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Virgin Islands politics and the fog of BREXIT

Dickson C. Igwe. Photo: VINO/File
By Dickson C. Igwe

Brexit presents a dilemma for Virgin Islands politics during a month of General Elections. How does Brexit affect the Virgin Islands? Will Brexit happen? And if Brexit takes place will Brexit be sustainable in an ageing Britain that is changing demographically?

OK. Be in no doubt. Brexit is civil war in the UK. The reason why blood has not been spilt is the simple fact the UK remains a free democracy with solid legal and political institutions that can absorb the anger and bitterness that Brexit has generated. 

Britain is to leave the European Union on March 29, 2019. Whether this will indeed happen is unclear.

The divisions in British politics on Brexit are unbridgeable. The divisions on the UK high street are equally implacable.

Most British Citizens hold strong views on Britain leaving the UK. Enemies have been made, families separated, and even violent attacks on UK citizens leading to injury and death have taken place over Brexit, including the assassination of a Member of Parliament.

But look beneath the smoke and fog and a few facts can be ascertained.

First, Brexit is mainly an English affair. Brexit is also driven by white working men and their toffee-nosed public schoolboy masters.

British Liberals, Minorities, and UK citizens of Scotland, Wales, and Northern Ireland overwhelmingly want to remain a part of the European Union. Gibraltar, a UK Overseas Territory sitting of the Spanish Shores of the Mediterranean is strongly pro- Europe and wants to remain in Europe

Big business is clearly against Brexit, as Head Offices of UK companies migrate elsewhere in droves.   

For the Virgin Islander to understand Brexit the use of analogy is appropriate. The European Union is a loose confederation of states. The confederation is a powerful economy of over 500 million people. Britain is part of the confederation and enjoys privileges, and contributes financially to this confederation.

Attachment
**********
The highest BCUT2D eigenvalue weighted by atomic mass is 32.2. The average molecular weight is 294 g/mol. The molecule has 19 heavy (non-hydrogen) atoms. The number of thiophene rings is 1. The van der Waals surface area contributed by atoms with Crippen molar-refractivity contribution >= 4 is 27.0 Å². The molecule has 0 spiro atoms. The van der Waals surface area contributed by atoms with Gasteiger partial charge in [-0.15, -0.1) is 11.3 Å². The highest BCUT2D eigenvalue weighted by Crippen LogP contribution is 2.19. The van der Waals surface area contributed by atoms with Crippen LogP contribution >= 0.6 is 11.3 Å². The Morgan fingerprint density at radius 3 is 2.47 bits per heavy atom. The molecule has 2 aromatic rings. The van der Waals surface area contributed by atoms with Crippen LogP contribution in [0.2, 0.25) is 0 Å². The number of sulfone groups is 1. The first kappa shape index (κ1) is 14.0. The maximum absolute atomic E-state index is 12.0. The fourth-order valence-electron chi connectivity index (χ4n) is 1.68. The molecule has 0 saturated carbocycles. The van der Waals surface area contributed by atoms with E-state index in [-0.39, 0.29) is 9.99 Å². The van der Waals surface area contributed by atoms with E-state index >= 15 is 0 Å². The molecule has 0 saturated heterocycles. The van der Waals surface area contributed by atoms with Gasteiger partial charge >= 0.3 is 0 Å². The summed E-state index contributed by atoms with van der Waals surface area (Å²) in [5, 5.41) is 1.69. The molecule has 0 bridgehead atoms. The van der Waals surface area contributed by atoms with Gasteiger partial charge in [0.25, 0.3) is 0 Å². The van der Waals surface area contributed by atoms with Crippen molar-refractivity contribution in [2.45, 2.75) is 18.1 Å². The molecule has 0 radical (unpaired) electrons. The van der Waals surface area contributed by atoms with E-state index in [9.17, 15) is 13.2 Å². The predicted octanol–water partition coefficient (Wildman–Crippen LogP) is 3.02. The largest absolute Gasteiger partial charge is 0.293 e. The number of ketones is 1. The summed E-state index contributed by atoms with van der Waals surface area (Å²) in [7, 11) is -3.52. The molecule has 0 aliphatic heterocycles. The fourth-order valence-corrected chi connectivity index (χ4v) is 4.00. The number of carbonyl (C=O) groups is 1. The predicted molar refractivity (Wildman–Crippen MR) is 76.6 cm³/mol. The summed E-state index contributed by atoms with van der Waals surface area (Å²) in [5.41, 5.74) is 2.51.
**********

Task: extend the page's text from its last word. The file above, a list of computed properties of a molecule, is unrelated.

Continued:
Britain leaving can be compared to Virginia leaving the USA. Who wins and who loses? Virginia of course: the reason being, Virginia will no longer enjoy the economies of scale of being part of the USA economy and market.

Citizens of Virginia will no longer be US citizens. Citizens of Virginia will be under the tutelage of US immigration services. Citizens of Virginia will no longer have access to the US job market. Businesses in Virginia will have to pay customs tariffs and other unseen economic costs as Virginia is no longer part of the USA.

The present border between the UK and Ireland sits at the extreme end of Northern Ireland which is a country in the UK.

Presently there is no border between the UK and Ireland. With Brexit, there will be a hard border. This can be compared with the border between the British Virgin Islands and the US Virgin Islands which is a hard border.

A hard border between the UK and Ireland will be devastating for the people in the region. Again the analogy with the US and the British Virgin Islands is appropriate.

The peoples of the US Virgin Islands and the British Virgin Islands share a similar culture, religion and ethnicity. However, the hard border between the two island chains is a great barrier between the two peoples.

The UK – Ireland border does not exist presently as the UK and Ireland are countries in a loose confederation called the European.

After March 29, there will be a hard border and there will be security and customs checks, such as exists between the British Virgin Islands and the US Virgin Islands.

The term Back Stop is an arrangement where after March 29 the border between Ireland and the UK will remain the same as at present: a non- existent border.

However, for this to happen Britain will have to remain in the EU’s Customs Union which essentially means that the UK will remain in Europe, but without any ‘’say’’ in the matters of Europe.

The Overseas Territories are presently a part of the European Union. Holders of United Kingdom European Passports can live and work anywhere in the European Union of 28 states.

However, after March 29, the Overseas Territories will no longer possess that right and privilege.

Citizens of OTs will only be able to live and work in the UK. And in a UK with a severely damaged economy caused by Brexit will not be able to offer the same type of benefits and privileges being in a confederation of 28 states offers.

In other words the status of citizens of OTs who hold UK- EU passports globally will be degraded severely.

Matters such as European Grants and access to Europe’s tourism markets are also ‘’up in the air. ‘’

The preceding is why Brexit matters in this British Virgin Islands on February 25, General Election.

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